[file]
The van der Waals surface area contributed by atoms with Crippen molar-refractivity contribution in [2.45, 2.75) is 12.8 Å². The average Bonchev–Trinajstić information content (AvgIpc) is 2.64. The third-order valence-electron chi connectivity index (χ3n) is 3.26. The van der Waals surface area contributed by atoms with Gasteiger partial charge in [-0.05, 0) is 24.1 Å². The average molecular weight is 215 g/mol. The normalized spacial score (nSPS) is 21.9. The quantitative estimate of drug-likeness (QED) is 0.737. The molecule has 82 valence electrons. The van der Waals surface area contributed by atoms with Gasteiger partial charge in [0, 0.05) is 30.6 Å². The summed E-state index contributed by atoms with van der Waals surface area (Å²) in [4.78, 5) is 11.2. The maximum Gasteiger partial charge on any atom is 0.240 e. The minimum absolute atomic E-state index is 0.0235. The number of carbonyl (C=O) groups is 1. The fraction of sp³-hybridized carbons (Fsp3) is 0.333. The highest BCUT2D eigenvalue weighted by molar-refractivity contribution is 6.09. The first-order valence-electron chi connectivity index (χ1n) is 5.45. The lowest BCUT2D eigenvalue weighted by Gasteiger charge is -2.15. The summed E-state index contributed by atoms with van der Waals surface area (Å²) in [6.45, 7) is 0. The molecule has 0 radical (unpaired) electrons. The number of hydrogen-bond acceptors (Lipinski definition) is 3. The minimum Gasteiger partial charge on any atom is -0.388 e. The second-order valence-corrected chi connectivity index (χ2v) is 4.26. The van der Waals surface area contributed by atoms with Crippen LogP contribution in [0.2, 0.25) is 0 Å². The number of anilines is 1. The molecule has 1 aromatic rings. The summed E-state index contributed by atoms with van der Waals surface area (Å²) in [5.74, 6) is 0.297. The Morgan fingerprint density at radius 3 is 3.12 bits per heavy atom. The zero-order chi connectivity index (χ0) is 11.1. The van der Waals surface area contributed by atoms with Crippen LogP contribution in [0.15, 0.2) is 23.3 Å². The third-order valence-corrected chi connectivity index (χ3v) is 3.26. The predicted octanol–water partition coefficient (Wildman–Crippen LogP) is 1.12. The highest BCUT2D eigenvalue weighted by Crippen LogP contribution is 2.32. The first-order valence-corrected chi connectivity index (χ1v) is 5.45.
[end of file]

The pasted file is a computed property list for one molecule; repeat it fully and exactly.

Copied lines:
The van der Waals surface area contributed by atoms with Crippen molar-refractivity contribution in [2.45, 2.75) is 12.8 Å². The average Bonchev–Trinajstić information content (AvgIpc) is 2.64. The third-order valence-electron chi connectivity index (χ3n) is 3.26. The van der Waals surface area contributed by atoms with Gasteiger partial charge in [-0.05, 0) is 24.1 Å². The average molecular weight is 215 g/mol. The normalized spacial score (nSPS) is 21.9. The quantitative estimate of drug-likeness (QED) is 0.737. The molecule has 82 valence electrons. The van der Waals surface area contributed by atoms with Gasteiger partial charge in [0, 0.05) is 30.6 Å². The summed E-state index contributed by atoms with van der Waals surface area (Å²) in [4.78, 5) is 11.2. The maximum Gasteiger partial charge on any atom is 0.240 e. The minimum absolute atomic E-state index is 0.0235. The number of carbonyl (C=O) groups is 1. The fraction of sp³-hybridized carbons (Fsp3) is 0.333. The highest BCUT2D eigenvalue weighted by molar-refractivity contribution is 6.09. The first-order valence-electron chi connectivity index (χ1n) is 5.45. The lowest BCUT2D eigenvalue weighted by Gasteiger charge is -2.15. The summed E-state index contributed by atoms with van der Waals surface area (Å²) in [6.45, 7) is 0. The molecule has 0 radical (unpaired) electrons. The number of hydrogen-bond acceptors (Lipinski definition) is 3. The minimum Gasteiger partial charge on any atom is -0.388 e. The second-order valence-corrected chi connectivity index (χ2v) is 4.26. The van der Waals surface area contributed by atoms with Crippen LogP contribution in [0.2, 0.25) is 0 Å². The number of anilines is 1. The molecule has 1 aromatic rings. The summed E-state index contributed by atoms with van der Waals surface area (Å²) in [5.74, 6) is 0.297. The Morgan fingerprint density at radius 3 is 3.12 bits per heavy atom. The zero-order chi connectivity index (χ0) is 11.1. The van der Waals surface area contributed by atoms with Crippen LogP contribution in [0.15, 0.2) is 23.3 Å². The third-order valence-corrected chi connectivity index (χ3v) is 3.26. The predicted octanol–water partition coefficient (Wildman–Crippen LogP) is 1.12. The highest BCUT2D eigenvalue weighted by Crippen LogP contribution is 2.32. The first-order valence-corrected chi connectivity index (χ1v) is 5.45.